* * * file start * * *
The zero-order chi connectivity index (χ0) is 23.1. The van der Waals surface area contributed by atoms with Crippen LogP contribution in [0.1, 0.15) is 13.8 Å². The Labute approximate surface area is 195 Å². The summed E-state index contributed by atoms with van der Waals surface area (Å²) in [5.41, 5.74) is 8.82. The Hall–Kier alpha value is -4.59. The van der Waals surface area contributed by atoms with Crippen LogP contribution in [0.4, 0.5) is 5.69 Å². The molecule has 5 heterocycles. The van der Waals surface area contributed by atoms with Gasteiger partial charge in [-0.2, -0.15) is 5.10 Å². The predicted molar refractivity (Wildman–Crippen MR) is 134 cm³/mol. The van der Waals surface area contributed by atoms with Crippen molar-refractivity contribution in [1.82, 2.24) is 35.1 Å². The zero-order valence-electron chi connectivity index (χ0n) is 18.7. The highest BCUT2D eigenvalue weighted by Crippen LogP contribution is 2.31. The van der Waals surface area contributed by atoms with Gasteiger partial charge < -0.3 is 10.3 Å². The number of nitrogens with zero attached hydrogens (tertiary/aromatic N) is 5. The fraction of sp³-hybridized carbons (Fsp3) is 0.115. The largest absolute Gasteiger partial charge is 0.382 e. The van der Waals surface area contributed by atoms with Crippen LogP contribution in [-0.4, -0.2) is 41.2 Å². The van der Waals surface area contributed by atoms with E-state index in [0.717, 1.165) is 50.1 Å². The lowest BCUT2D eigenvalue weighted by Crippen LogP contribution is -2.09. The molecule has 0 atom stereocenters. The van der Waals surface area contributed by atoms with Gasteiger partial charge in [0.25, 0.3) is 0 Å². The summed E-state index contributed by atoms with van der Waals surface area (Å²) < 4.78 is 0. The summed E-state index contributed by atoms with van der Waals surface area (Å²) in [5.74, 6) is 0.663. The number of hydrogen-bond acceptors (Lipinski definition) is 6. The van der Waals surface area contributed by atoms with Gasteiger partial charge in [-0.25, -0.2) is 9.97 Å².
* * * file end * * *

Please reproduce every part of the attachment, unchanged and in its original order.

The zero-order chi connectivity index (χ0) is 23.1. The van der Waals surface area contributed by atoms with Crippen LogP contribution in [0.1, 0.15) is 13.8 Å². The Labute approximate surface area is 195 Å². The summed E-state index contributed by atoms with van der Waals surface area (Å²) in [5.41, 5.74) is 8.82. The Hall–Kier alpha value is -4.59. The van der Waals surface area contributed by atoms with Crippen LogP contribution in [0.4, 0.5) is 5.69 Å². The molecule has 5 heterocycles. The van der Waals surface area contributed by atoms with Gasteiger partial charge in [-0.2, -0.15) is 5.10 Å². The predicted molar refractivity (Wildman–Crippen MR) is 134 cm³/mol. The van der Waals surface area contributed by atoms with Crippen molar-refractivity contribution in [1.82, 2.24) is 35.1 Å². The zero-order valence-electron chi connectivity index (χ0n) is 18.7. The highest BCUT2D eigenvalue weighted by Crippen LogP contribution is 2.31. The van der Waals surface area contributed by atoms with Gasteiger partial charge < -0.3 is 10.3 Å². The number of nitrogens with zero attached hydrogens (tertiary/aromatic N) is 5. The fraction of sp³-hybridized carbons (Fsp3) is 0.115. The largest absolute Gasteiger partial charge is 0.382 e. The van der Waals surface area contributed by atoms with Crippen LogP contribution in [-0.4, -0.2) is 41.2 Å². The van der Waals surface area contributed by atoms with E-state index in [0.717, 1.165) is 50.1 Å². The lowest BCUT2D eigenvalue weighted by Crippen LogP contribution is -2.09. The molecule has 0 atom stereocenters. The van der Waals surface area contributed by atoms with Gasteiger partial charge in [0.25, 0.3) is 0 Å². The summed E-state index contributed by atoms with van der Waals surface area (Å²) < 4.78 is 0. The summed E-state index contributed by atoms with van der Waals surface area (Å²) in [5.74, 6) is 0.663. The number of hydrogen-bond acceptors (Lipinski definition) is 6. The van der Waals surface area contributed by atoms with Gasteiger partial charge in [-0.25, -0.2) is 9.97 Å².